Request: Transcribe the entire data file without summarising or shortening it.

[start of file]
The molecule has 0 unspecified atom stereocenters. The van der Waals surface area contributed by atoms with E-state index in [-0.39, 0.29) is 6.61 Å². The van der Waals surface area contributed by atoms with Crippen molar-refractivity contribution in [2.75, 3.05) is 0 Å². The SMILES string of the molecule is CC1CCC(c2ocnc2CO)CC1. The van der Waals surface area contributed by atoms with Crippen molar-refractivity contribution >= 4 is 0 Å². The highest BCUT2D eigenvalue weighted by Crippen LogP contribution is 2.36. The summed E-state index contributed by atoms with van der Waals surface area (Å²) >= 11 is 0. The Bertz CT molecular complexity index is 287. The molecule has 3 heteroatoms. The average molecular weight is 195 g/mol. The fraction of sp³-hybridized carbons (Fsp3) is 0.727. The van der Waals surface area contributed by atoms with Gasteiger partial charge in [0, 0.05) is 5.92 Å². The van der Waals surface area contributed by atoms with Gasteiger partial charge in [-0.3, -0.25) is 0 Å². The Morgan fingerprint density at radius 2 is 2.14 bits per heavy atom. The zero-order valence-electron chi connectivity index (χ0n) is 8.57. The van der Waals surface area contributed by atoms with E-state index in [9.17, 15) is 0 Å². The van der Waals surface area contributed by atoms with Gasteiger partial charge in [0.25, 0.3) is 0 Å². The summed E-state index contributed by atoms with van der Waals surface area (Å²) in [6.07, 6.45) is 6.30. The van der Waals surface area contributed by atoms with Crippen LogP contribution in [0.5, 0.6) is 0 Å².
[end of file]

The molecule has 0 unspecified atom stereocenters. The van der Waals surface area contributed by atoms with E-state index in [-0.39, 0.29) is 6.61 Å². The van der Waals surface area contributed by atoms with Crippen molar-refractivity contribution in [2.75, 3.05) is 0 Å². The SMILES string of the molecule is CC1CCC(c2ocnc2CO)CC1. The van der Waals surface area contributed by atoms with Crippen molar-refractivity contribution >= 4 is 0 Å². The highest BCUT2D eigenvalue weighted by Crippen LogP contribution is 2.36. The summed E-state index contributed by atoms with van der Waals surface area (Å²) >= 11 is 0. The Bertz CT molecular complexity index is 287. The molecule has 3 heteroatoms. The average molecular weight is 195 g/mol. The fraction of sp³-hybridized carbons (Fsp3) is 0.727. The van der Waals surface area contributed by atoms with Gasteiger partial charge in [0, 0.05) is 5.92 Å². The van der Waals surface area contributed by atoms with Gasteiger partial charge in [-0.3, -0.25) is 0 Å². The Morgan fingerprint density at radius 2 is 2.14 bits per heavy atom. The zero-order valence-electron chi connectivity index (χ0n) is 8.57. The van der Waals surface area contributed by atoms with E-state index in [9.17, 15) is 0 Å². The van der Waals surface area contributed by atoms with Gasteiger partial charge in [0.25, 0.3) is 0 Å². The summed E-state index contributed by atoms with van der Waals surface area (Å²) in [6.07, 6.45) is 6.30. The van der Waals surface area contributed by atoms with Crippen LogP contribution in [0.5, 0.6) is 0 Å².